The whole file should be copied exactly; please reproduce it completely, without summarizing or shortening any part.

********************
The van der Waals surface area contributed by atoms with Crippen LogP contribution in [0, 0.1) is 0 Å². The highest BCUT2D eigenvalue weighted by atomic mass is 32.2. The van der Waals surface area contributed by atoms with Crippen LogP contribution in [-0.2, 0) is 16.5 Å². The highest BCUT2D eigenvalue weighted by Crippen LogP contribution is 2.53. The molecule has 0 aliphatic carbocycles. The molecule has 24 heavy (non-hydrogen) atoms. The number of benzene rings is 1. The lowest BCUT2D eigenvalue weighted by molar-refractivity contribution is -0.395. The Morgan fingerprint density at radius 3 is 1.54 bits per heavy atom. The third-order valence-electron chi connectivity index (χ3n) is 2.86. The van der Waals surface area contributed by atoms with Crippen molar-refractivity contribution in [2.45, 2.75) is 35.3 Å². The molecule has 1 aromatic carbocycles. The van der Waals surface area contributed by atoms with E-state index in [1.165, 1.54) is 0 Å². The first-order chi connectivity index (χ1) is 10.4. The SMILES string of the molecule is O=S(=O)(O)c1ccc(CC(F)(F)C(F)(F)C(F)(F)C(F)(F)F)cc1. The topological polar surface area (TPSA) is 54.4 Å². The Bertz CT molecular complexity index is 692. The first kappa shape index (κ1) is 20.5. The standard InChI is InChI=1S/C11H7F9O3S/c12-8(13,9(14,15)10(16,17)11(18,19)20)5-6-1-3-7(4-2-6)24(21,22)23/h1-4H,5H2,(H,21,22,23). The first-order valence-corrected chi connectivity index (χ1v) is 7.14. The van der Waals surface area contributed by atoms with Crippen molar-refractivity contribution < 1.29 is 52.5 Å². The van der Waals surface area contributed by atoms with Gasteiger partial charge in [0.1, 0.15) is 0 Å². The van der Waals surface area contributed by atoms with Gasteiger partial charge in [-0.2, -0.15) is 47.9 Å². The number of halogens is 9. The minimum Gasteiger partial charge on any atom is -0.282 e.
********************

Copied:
The van der Waals surface area contributed by atoms with Crippen LogP contribution in [0, 0.1) is 0 Å². The highest BCUT2D eigenvalue weighted by atomic mass is 32.2. The van der Waals surface area contributed by atoms with Crippen LogP contribution in [-0.2, 0) is 16.5 Å². The highest BCUT2D eigenvalue weighted by Crippen LogP contribution is 2.53. The molecule has 0 aliphatic carbocycles. The molecule has 24 heavy (non-hydrogen) atoms. The number of benzene rings is 1. The lowest BCUT2D eigenvalue weighted by molar-refractivity contribution is -0.395. The Morgan fingerprint density at radius 3 is 1.54 bits per heavy atom. The third-order valence-electron chi connectivity index (χ3n) is 2.86. The van der Waals surface area contributed by atoms with Crippen molar-refractivity contribution in [2.45, 2.75) is 35.3 Å². The molecule has 1 aromatic carbocycles. The van der Waals surface area contributed by atoms with E-state index in [1.165, 1.54) is 0 Å². The first-order chi connectivity index (χ1) is 10.4. The SMILES string of the molecule is O=S(=O)(O)c1ccc(CC(F)(F)C(F)(F)C(F)(F)C(F)(F)F)cc1. The topological polar surface area (TPSA) is 54.4 Å². The Bertz CT molecular complexity index is 692. The first kappa shape index (κ1) is 20.5. The standard InChI is InChI=1S/C11H7F9O3S/c12-8(13,9(14,15)10(16,17)11(18,19)20)5-6-1-3-7(4-2-6)24(21,22)23/h1-4H,5H2,(H,21,22,23). The first-order valence-corrected chi connectivity index (χ1v) is 7.14. The van der Waals surface area contributed by atoms with Crippen molar-refractivity contribution < 1.29 is 52.5 Å². The van der Waals surface area contributed by atoms with Gasteiger partial charge in [0.1, 0.15) is 0 Å². The van der Waals surface area contributed by atoms with Gasteiger partial charge in [-0.2, -0.15) is 47.9 Å². The number of halogens is 9. The minimum Gasteiger partial charge on any atom is -0.282 e.